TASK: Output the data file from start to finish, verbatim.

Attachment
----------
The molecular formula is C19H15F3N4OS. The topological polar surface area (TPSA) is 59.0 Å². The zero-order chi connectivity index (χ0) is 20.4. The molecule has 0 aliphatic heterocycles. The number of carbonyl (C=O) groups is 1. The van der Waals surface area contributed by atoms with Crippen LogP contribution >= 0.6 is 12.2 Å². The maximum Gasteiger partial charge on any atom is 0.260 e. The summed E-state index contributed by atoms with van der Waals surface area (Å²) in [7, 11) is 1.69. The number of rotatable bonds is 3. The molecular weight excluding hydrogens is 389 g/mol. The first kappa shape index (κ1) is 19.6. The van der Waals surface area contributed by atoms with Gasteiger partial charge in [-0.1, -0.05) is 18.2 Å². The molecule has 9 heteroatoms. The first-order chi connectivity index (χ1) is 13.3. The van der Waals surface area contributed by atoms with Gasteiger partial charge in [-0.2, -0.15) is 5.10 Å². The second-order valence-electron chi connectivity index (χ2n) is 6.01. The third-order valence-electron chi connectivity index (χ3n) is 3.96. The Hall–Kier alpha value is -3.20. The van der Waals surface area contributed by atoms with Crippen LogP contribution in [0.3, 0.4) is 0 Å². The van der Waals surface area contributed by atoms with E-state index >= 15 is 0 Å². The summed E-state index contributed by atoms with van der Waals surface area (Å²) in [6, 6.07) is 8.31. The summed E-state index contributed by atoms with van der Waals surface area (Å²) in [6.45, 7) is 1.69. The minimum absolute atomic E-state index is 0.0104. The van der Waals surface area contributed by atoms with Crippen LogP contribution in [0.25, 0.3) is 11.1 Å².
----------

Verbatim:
The molecular formula is C19H15F3N4OS. The topological polar surface area (TPSA) is 59.0 Å². The zero-order chi connectivity index (χ0) is 20.4. The molecule has 0 aliphatic heterocycles. The number of carbonyl (C=O) groups is 1. The van der Waals surface area contributed by atoms with Crippen LogP contribution >= 0.6 is 12.2 Å². The maximum Gasteiger partial charge on any atom is 0.260 e. The summed E-state index contributed by atoms with van der Waals surface area (Å²) in [7, 11) is 1.69. The number of rotatable bonds is 3. The molecular weight excluding hydrogens is 389 g/mol. The first kappa shape index (κ1) is 19.6. The van der Waals surface area contributed by atoms with Gasteiger partial charge in [-0.1, -0.05) is 18.2 Å². The molecule has 9 heteroatoms. The first-order chi connectivity index (χ1) is 13.3. The van der Waals surface area contributed by atoms with Gasteiger partial charge in [-0.2, -0.15) is 5.10 Å². The second-order valence-electron chi connectivity index (χ2n) is 6.01. The third-order valence-electron chi connectivity index (χ3n) is 3.96. The Hall–Kier alpha value is -3.20. The van der Waals surface area contributed by atoms with Crippen LogP contribution in [0.3, 0.4) is 0 Å². The van der Waals surface area contributed by atoms with E-state index >= 15 is 0 Å². The summed E-state index contributed by atoms with van der Waals surface area (Å²) in [6, 6.07) is 8.31. The summed E-state index contributed by atoms with van der Waals surface area (Å²) in [6.45, 7) is 1.69. The minimum absolute atomic E-state index is 0.0104. The van der Waals surface area contributed by atoms with Crippen LogP contribution in [0.25, 0.3) is 11.1 Å².